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Friday, December 12, 2008

Friday Freelance: FASCINATING

These daily posts are based on Bible readings which work through, by turns, a Gospel, an Old Testament book of history, an epistle, then a series of 25 Psalms. Mark was completed yesterday, and Leviticus was up next. But we'll instead add prophecy to the mix before being beckoned by Levitical pictures of the heavenly tabernacle.

Evangelist Ray Comfort has said that reading through the meat of Leviticus can fill one with longing for a light and fluffy Psalm. But to everything there is a season—a time for Psalms, and a time for Leviticus. If a verse seems tough, perhaps it simply requires being chewed on a bit before desert. We may find a verse uninteresting at the moment, but there's not a single boring verse in the Bible. Each one has a purpose to be discovered.

When searching out roots and family connections, genealogies are indispensable. If you take into account the great significance placed on the meaning of a name, and practices of giving a newborn a name based on the circumstances of birth or amending a name due to life-changing events, genealogies become downright fascinating.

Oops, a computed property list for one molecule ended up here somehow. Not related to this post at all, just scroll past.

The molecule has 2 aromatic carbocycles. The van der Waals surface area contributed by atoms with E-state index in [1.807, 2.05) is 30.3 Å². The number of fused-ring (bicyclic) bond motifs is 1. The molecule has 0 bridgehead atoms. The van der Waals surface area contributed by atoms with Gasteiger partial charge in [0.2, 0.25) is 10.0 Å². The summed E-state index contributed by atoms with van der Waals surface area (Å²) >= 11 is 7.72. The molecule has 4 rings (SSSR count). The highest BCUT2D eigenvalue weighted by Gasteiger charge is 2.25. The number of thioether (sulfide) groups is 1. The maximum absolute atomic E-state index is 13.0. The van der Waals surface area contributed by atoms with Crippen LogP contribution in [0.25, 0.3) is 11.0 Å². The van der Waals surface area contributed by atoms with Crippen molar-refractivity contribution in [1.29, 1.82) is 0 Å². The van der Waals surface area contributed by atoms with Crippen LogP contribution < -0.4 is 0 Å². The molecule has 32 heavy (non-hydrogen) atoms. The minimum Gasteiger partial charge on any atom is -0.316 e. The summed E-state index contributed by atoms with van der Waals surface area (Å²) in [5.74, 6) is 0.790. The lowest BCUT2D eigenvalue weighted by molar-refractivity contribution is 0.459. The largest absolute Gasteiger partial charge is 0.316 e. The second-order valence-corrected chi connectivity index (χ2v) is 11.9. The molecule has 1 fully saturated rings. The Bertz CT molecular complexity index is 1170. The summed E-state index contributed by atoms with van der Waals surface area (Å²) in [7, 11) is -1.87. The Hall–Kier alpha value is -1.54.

The poetry of Psalms or Job may seem aimless at times. Words poured out from the heart sometimes meander, but they're also an invitation to encounter and experience the emotions of heroes from thousands of years ago.

Prophecies can be difficult to understand, but they actually put everything in perspective—God's perspective. What could be more fascinating than a peek into the mind of God?

And the profound lies in the brevity of the shortest verses, such as "Jesus wept" or "rejoice always."

I started this blog thinking it would be a simple journal of my morning Bible time. It's become far more challenging. No more days of skipped Scripture, no matter how busy days get or how early an appointment is scheduled. I try to post a morning ahead of time (this morning's reading is tomorrow's midnight post), but some days find me still trying to post well after midnight.

Often the morning does get too busy too fast. But many days I simply became too fascinated with the text to quickly jot down the way it inspired or encouraged or pressed me. Most challenging about this blog is allowing the living Word time to capture me and transport me into another realm—and then concisely articulate into a couple of minutes what might have been traveled in a couple of hours.

That challenge can be an agony or an ecstasy or both. But it's always, endlessly fascinating.

Feedback invited. Post to "Comments" or e-mail to Copyright 2008, Anne Lang Bundy

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